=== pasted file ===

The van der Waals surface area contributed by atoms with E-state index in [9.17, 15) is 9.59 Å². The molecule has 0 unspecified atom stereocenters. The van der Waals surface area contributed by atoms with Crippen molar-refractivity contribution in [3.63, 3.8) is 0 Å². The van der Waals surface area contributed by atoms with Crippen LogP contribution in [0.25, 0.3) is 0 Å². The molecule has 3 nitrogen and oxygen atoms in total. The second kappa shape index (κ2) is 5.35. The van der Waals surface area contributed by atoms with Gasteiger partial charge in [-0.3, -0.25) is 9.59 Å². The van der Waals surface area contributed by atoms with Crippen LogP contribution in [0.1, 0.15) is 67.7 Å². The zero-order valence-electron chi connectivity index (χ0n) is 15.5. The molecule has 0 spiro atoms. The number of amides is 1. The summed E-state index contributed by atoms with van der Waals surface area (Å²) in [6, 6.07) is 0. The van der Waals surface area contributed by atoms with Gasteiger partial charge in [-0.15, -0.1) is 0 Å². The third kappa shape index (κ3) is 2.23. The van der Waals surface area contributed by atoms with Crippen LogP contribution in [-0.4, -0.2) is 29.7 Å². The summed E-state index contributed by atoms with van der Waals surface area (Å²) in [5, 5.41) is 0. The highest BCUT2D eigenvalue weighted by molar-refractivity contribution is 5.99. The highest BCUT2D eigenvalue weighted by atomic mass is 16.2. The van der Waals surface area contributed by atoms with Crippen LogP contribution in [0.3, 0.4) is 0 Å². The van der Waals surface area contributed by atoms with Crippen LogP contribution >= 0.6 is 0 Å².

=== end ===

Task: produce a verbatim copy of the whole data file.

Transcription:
The van der Waals surface area contributed by atoms with E-state index in [9.17, 15) is 9.59 Å². The molecule has 0 unspecified atom stereocenters. The van der Waals surface area contributed by atoms with Crippen molar-refractivity contribution in [3.63, 3.8) is 0 Å². The van der Waals surface area contributed by atoms with Crippen LogP contribution in [0.25, 0.3) is 0 Å². The molecule has 3 nitrogen and oxygen atoms in total. The second kappa shape index (κ2) is 5.35. The van der Waals surface area contributed by atoms with Gasteiger partial charge in [-0.3, -0.25) is 9.59 Å². The van der Waals surface area contributed by atoms with Crippen LogP contribution in [0.1, 0.15) is 67.7 Å². The zero-order valence-electron chi connectivity index (χ0n) is 15.5. The molecule has 0 spiro atoms. The number of amides is 1. The summed E-state index contributed by atoms with van der Waals surface area (Å²) in [6, 6.07) is 0. The van der Waals surface area contributed by atoms with Gasteiger partial charge in [-0.15, -0.1) is 0 Å². The third kappa shape index (κ3) is 2.23. The van der Waals surface area contributed by atoms with Crippen LogP contribution in [-0.4, -0.2) is 29.7 Å². The summed E-state index contributed by atoms with van der Waals surface area (Å²) in [5, 5.41) is 0. The highest BCUT2D eigenvalue weighted by molar-refractivity contribution is 5.99. The highest BCUT2D eigenvalue weighted by atomic mass is 16.2. The van der Waals surface area contributed by atoms with Crippen LogP contribution in [0.3, 0.4) is 0 Å². The van der Waals surface area contributed by atoms with Crippen LogP contribution >= 0.6 is 0 Å².